BI’s Article search uses Boolean search capabilities. If you are not familiar with these principles, here are some quick tips.
To search specifically for more than one word, put the search term in quotation marks. For example, “workers compensation”. This will limit your search to that combination of words.
To search for a combination of terms, use quotations and the & symbol. For example, “hurricane” & “loss”.
With their businesses typically supporting multiple products increasingly delivered over a variety of distribution channels--in addition to often having multiple information technology systems in place to support various aspects of the business--many insurers are desperate for a way to break down those IT silos and achieve business efficiency.
The answer, according to many IT experts, is service-oriented architecture. With an approach based on deploying enterprise software applications that share logic and data across both legacy and newer IT systems, SOA provides a way for companies to share data across the enterprise, increase business information and make better use of that information.
But the challenge is that SOA is more process than product, and requires a change of mindset it's to be implemented successfully.
"Your entire outlook or your way of thinking has to be different," said Vijay Chavan, head of worldwide insurance at Mumbai, India-based Mastek Ltd. To successfully implement SOA, Mr. Chavan said, a company must take a holistic, top-down approach rather than viewing individual business processes in compartmentalized fashion.
"Your entire design approach has to be a lot more solid," Mr. Chavan said. "You have to put in a lot more thinking upfront."
But the investment offers definite dividends, SOA proponents say.
"The way we're seeing it from a business perspective is that SOA is a potentially significant way of achieving scale for insurers," said Keith Macbeath, director of insurance solutions at Blue Bell, Pa.-based Unisys Corp.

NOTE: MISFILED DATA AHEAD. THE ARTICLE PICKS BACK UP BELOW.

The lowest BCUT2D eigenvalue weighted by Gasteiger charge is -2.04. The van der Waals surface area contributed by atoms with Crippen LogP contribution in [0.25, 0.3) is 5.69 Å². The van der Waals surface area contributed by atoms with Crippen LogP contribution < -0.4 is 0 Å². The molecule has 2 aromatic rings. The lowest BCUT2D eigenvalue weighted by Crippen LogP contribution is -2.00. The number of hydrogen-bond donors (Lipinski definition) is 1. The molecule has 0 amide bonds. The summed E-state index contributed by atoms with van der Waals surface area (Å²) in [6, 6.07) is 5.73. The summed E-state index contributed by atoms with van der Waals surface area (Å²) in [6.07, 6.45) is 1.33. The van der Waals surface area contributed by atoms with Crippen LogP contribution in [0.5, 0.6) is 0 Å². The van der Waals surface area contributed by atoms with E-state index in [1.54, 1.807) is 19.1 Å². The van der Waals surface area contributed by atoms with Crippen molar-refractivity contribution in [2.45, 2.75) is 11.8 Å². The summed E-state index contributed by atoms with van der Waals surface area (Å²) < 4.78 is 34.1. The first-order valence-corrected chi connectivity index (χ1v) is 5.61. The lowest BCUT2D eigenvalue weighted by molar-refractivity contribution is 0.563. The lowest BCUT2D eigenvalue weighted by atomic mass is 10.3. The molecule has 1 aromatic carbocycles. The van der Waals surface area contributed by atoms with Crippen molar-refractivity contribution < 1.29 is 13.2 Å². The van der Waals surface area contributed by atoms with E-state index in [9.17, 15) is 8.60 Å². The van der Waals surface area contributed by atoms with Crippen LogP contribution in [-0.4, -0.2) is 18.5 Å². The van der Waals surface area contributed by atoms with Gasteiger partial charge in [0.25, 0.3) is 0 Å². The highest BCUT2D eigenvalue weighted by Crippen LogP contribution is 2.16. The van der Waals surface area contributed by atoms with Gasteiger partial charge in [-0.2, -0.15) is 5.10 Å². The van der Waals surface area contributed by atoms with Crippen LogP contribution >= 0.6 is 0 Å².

One potential benefit is that SOA offers companies a way to have a single "product factory" serve various distribution channels, Mr. Macbeath said.
"That's a significant win in itself because one of the things that CEOs are targeting is reducing the portion of their IT budget that's spent on maintenance and busywork and freeing up more of it to be spent on innovation," Mr. Macbeath said.
"The other dimension of (SOA) is it really allows you to maximize straight-through processing," Mr. Macbeath said. SOA does so through its top-down view of the business, he said. "Rather than looking at applications first, you can say, 'My business process needs to be this."'
Overall, Mr. Macbeath said, SOA "gives you a good segue between the business view of the world and the IT view of the world, which has hitherto been lacking."
Still, a case must be made to sell SOA at some companies, Mr. Macbeath conceded.
"At the end of the day, this is an investment to be made, and companies in many cases find it difficult to justify that," he said. The solution, he suggested, is to find a business vehicle at the company that will justify the investment, such as reducing claims leakage or facilitating multichannel product distribution.
"You can also approach it from a specific functional area," such as achieving a single client database, Mr. Macbeath said.
"I think that's one of the other attractions of SOA--you can come at it from a number of directions," he said. "You don't have to do it all at once."